The Times West Virginian


April 1, 2014

HERTZEL COLUMN- McCutchen not satisfied with just an MVP award

PITTSBURGH — They stood there at home plate, the Pirates past and the Pirates present, two of the brightest stars in the baseball galaxy on hand for opening day.

Snow? Long gone, replaced by the sunshine of spring, the stands at PNC Park, which former Pirates and Detroit Tigers manager Jim Leyland would call “the best in baseball,” filled to capacity, finally eager about a baseball team.

Andrew McCutchen stood there, having just received his Silver Slugger Award from former shortstop Jack Wilson, about to receive his Most Valuable Player award from a pair of very valuable players, 1960 winner Dick Groat and Barry Bonds.

Controversy swirled when the Pirates invited Bonds back, for even though he was the greatest baseball player of all time — and that point isn’t really debatable — he remains an outcast for his involvement in the steroid controversy of the 1990s.

He was never proven to take steroids, convicted only in the court of public opinion, but everyone wondered if Bonds would be cheered or jeered,

and it turned out he was both, loud boos and as many cheers, cheers that outlasted the booing and that, in the end, turned to chants of “BAR-REE, BAR-REE.”

And as McCutchen received the MVP award from Groat and Bonds, holding it aloft, the fans chanted again, “MVP, MVP,” just as they had when Bonds won his first of seven MVP awards.

Now, he and McCutchen were drawn together as Pirates MVP winners, and so it was that early on Monday morning, as he arrived at PNC Park, I cornered him and asked him if winning the award might have changed him.

Carrying around the title of MVP can often be a heavy burden and has been known to change some players, not always for the better.

“Not really,” McCutchen replied.

Not that he would ever let it change him. Some players have to go to a bigger cap — and that is no subtle reference to Barry Bonds on the day he presented McCutchen his MVP Award — as success overtakes them.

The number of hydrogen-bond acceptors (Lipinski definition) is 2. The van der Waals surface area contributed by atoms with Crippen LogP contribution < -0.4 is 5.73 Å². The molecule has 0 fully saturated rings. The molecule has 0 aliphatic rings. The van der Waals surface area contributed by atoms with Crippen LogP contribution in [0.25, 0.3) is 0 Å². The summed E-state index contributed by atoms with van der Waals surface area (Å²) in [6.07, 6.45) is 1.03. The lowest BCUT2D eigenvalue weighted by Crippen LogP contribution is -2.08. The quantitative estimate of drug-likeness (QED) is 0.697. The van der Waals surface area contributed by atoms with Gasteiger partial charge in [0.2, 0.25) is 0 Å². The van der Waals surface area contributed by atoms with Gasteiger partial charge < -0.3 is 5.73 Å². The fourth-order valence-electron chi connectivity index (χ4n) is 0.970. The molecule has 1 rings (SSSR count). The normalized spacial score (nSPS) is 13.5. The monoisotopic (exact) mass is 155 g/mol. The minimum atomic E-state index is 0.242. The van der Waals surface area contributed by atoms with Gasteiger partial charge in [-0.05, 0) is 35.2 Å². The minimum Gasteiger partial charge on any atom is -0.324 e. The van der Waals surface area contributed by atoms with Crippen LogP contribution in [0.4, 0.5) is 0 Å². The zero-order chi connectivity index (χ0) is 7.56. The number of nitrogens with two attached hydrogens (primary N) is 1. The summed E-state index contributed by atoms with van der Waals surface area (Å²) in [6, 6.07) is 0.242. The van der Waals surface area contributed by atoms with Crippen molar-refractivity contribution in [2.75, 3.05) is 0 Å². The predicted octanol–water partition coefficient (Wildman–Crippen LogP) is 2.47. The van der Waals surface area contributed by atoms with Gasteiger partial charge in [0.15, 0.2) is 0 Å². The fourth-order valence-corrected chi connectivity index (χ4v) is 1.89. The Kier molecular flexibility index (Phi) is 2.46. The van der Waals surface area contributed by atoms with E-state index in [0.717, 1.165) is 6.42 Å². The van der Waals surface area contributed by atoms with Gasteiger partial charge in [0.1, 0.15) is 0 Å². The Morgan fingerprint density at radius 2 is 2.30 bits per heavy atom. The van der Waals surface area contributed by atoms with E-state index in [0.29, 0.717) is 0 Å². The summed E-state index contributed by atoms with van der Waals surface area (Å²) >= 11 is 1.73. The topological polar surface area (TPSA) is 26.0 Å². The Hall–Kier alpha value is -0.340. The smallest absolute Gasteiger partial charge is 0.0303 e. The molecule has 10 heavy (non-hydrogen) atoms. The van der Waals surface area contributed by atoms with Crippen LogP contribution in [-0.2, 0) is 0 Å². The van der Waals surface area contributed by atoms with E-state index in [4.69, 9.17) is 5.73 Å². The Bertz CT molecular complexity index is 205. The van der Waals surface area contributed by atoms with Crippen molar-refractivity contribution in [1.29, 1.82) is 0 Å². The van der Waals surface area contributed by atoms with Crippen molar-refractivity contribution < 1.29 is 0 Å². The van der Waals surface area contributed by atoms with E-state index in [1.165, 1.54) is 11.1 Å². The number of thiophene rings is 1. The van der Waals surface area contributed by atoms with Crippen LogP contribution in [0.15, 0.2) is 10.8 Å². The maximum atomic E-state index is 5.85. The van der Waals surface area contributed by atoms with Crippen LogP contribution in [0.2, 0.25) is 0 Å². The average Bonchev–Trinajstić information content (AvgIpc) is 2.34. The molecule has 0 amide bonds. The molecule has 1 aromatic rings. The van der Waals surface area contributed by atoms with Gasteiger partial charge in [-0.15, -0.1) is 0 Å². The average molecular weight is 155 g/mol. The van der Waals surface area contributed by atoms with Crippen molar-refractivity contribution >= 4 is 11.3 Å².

McCutchen is as down-to-earth as the day he signed his first Pirates’ contract — about $35 million richer, yes, but still well-grounded.

Sometimes, of course, the expanded ego that comes with success is thrust upon athletes by an adoring public, offering such adulation that only the strongest can realize that just because they were blessed with certain skills they are not yet capable of healing the ill and creating world peace.

People make them change in the way they approach their heroes, but McCutchen isn’t buying into it.

“That’s the people,” he said. “I have not changed myself. I remain the same guy … yesterday, today and tomorrow. I will not let an object (like the MVP Award) change me.”

With that established, you press forward, talking about this being a what-have-you-done-for-me-lately world and that reality says that there will be bad mixed in with the good and that while McCutchen has no reason to think he will slip backwards, he has established at an early age himself as an MVP and you cannot win the MVP Award every year.

Almost before the words reach McCutchen’s ears, he turns his head and looks you in the eyes.

It is not a hard look, not a mad look, but it is a challenging look.

“Who says you can’t?” he asks.

This certainly is not the expected answer, so you stop and think for a moment before replying, “Well, so far no one has won it every year.”

That, of course, is fact.

McCutchen isn’t buying into it.

“Anything is possible in life,” he said. “I don’t believe you should ever sell yourself short. I don’t think you can’t do this or do that.”

This, you would think, is something of a unique philosophy, but a couple of hours later, unprompted, it came up again, only this time it wasn’t McCutchen speaking. It was someone who knew something about stringing MVP Awards together — Bonds.

There to present McCutchen with his MVP Award along with the first Pirates to ever win the award, Dick Groat, Bonds asked what he thought about McCutchen in a press conference.

“He’s got the formula,” Bonds replied. “Once you do it once, man, you hope you do it again. That’s the formula.”

Amazingly, the seven-time MVP winner — who darn near almost did win it every year, stringing four in a row together — was saying essentially the same thing McCutchen had said.

As much as McCutchen wants to accomplish and believes he can accomplish, he wants to set the record straight.

Winning an MVP Award is nice, but it is not what he is about.

“My mindset isn’t to win MVP Awards,” he said. “What I want to do is play hard and help the team get better every day.”